Scholars as well as business practitioners have long recognized the importance of mentoring for organizations and the people in them. In recent years, an innovative type of mentoring has extended the traditional mentoring model by turning roles upside down with reverse mentoring relationships. Traditional mentoring relationships have been defined as those in which a more experienced person helps a less experienced organization member develop and advance at work. In contrast, reverse mentoring is a relationship in which a younger employee provides guidance and advice to an older upper-level manager or executive. Reverse mentoring happens from the bottom up, rather than the traditional top down.
Research shows that traditional mentoring relationships can offer both organizations and their members a wealth of benefits. Similarly, initial anecdotal evidence shows many benefits of reverse mentoring. While there is no existing research that examines reverse mentoring, companies that have created and encouraged these relationships report positive changes in the culture of the organization, better positioning of company products and campaigns to the younger market, creation of higher standards, improved knowledge of technological issues, and increases in effective cross-gender and cross-cultural communication throughout the organization. Senior-level managers and executives in the unusual role of protege report benefits that include exposure to fresh approaches, being more in touch with the changing needs of the upcoming business generation, better knowledge and understanding of the people who work for them, having a sounding board, and feeling excited about learning something new. Young mentors report feeling valued by their companies, satisfaction in having their expertise and knowledge confirmed, increased exposure to high-level executives, and appreciation for proving their skills.
Reverse Mentoring in Practice
The practice of reverse mentoring has been successfully introduced in many organizations. Former chief executive of General Electric Corporation, Jack Welch is typically credited with formalizing the concept of reverse mentoring when he encouraged approximately 500 GE managers to become students of those lower in the company hierarchy. The program at GE was specifically focused on creating mentoring relationships that would build a new skill set for proteges while giving mentors a unique opportunity to interact with higher-level managers with whom they otherwise would not have a relationship.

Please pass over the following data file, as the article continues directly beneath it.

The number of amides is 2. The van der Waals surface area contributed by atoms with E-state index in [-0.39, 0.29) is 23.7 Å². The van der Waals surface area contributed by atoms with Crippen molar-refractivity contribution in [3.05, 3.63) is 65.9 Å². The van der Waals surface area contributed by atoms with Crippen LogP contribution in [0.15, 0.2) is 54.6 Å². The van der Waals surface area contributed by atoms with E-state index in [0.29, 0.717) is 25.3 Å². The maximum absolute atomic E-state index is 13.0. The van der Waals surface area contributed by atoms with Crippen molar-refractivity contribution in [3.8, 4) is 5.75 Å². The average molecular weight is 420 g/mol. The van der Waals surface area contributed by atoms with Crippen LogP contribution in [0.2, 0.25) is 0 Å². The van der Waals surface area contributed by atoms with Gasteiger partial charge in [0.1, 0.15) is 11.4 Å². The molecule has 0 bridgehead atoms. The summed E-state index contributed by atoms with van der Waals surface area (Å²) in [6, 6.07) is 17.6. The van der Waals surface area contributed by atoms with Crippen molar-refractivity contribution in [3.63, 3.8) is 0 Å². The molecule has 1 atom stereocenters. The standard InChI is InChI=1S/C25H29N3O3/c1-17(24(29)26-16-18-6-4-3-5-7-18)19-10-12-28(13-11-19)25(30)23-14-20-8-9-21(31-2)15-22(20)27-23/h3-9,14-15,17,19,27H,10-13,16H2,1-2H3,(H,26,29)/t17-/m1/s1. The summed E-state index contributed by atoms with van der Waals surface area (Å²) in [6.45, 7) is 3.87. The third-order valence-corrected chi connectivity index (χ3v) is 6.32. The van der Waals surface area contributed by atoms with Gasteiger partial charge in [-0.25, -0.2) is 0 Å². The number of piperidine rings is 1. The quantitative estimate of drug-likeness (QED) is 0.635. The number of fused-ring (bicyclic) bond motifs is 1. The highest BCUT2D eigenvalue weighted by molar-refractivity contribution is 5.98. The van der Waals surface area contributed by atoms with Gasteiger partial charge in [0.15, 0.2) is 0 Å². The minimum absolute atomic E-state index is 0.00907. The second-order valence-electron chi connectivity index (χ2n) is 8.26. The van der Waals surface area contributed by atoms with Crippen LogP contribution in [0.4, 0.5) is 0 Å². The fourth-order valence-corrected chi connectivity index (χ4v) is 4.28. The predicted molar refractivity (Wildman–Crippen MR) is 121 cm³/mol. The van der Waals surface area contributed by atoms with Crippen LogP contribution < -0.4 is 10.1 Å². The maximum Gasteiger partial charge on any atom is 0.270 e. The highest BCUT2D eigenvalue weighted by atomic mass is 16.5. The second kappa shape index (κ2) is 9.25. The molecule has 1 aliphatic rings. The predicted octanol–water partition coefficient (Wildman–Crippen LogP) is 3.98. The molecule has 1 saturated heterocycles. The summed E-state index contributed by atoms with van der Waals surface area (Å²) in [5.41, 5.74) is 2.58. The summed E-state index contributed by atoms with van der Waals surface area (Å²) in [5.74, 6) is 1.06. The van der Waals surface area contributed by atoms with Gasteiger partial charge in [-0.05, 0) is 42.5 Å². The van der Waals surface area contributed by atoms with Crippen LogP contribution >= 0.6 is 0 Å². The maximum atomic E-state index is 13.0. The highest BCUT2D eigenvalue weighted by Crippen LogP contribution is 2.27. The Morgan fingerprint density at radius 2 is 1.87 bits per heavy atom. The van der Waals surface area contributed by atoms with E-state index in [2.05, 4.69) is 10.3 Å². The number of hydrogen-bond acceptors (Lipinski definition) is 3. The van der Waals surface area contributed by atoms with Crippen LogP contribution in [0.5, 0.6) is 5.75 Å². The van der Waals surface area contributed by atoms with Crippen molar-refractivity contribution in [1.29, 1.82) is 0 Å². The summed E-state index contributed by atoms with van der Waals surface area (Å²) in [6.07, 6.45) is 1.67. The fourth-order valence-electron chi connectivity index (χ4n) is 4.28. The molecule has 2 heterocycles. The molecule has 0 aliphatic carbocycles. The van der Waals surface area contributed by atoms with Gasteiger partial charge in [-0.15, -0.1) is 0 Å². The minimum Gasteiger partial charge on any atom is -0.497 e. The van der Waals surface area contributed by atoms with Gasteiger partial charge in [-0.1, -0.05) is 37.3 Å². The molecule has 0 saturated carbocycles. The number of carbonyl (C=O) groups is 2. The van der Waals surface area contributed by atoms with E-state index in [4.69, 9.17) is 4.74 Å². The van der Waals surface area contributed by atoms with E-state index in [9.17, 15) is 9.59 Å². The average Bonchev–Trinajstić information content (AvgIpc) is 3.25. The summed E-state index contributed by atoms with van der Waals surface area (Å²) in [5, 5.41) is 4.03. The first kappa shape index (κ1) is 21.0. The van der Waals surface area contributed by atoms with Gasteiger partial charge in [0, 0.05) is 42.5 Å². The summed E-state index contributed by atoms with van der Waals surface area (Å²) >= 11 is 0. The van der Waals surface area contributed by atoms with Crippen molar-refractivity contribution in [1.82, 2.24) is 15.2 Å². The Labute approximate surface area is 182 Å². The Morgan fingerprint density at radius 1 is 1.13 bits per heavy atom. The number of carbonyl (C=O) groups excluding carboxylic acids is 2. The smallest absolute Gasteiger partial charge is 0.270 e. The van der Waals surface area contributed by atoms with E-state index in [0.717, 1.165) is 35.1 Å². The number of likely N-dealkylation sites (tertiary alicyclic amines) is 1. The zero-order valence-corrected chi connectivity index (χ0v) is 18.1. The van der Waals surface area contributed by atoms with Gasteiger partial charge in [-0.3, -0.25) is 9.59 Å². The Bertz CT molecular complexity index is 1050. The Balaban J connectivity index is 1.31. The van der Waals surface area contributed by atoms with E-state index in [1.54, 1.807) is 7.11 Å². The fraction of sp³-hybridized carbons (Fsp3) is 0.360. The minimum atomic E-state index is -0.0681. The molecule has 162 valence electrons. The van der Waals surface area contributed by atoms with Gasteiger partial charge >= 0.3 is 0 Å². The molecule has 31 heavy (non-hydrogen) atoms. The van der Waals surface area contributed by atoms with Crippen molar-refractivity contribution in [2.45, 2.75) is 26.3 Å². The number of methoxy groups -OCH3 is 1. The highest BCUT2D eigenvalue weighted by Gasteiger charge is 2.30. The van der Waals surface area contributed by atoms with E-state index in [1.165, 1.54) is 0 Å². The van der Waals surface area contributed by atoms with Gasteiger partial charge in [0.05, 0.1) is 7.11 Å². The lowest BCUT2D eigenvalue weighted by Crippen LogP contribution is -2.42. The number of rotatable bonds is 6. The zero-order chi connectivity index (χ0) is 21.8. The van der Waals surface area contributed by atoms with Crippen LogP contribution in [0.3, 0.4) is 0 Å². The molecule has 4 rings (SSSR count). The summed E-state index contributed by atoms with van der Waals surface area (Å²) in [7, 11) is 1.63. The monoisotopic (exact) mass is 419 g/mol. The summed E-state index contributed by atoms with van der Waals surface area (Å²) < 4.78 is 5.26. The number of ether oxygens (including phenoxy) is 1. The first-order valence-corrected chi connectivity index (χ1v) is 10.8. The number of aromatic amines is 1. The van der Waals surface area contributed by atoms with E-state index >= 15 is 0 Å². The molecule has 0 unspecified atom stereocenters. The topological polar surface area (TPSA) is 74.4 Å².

Proctor & Gamble’s Mentoring Up program was created to increase communication between junior-level female managers and senior-level male managers, determine why female managers were leaving the company, raise consciousness about work-related issues affecting women, and reduce future turnover of women. Another P&G reverse mentoring program was created to provide senior management new perspectives and better understanding of company culture in biotechnology. Internationally, AMP-Pearl in the United Kingdom implemented a reverse mentoring program by pairing 12 young employees with assistant directors, helping managers understand the shift in the business environment caused by technology. As a result, the company experienced a positive change in its corporate culture. Wharton Business School pairs established executives with Wharton students to learn,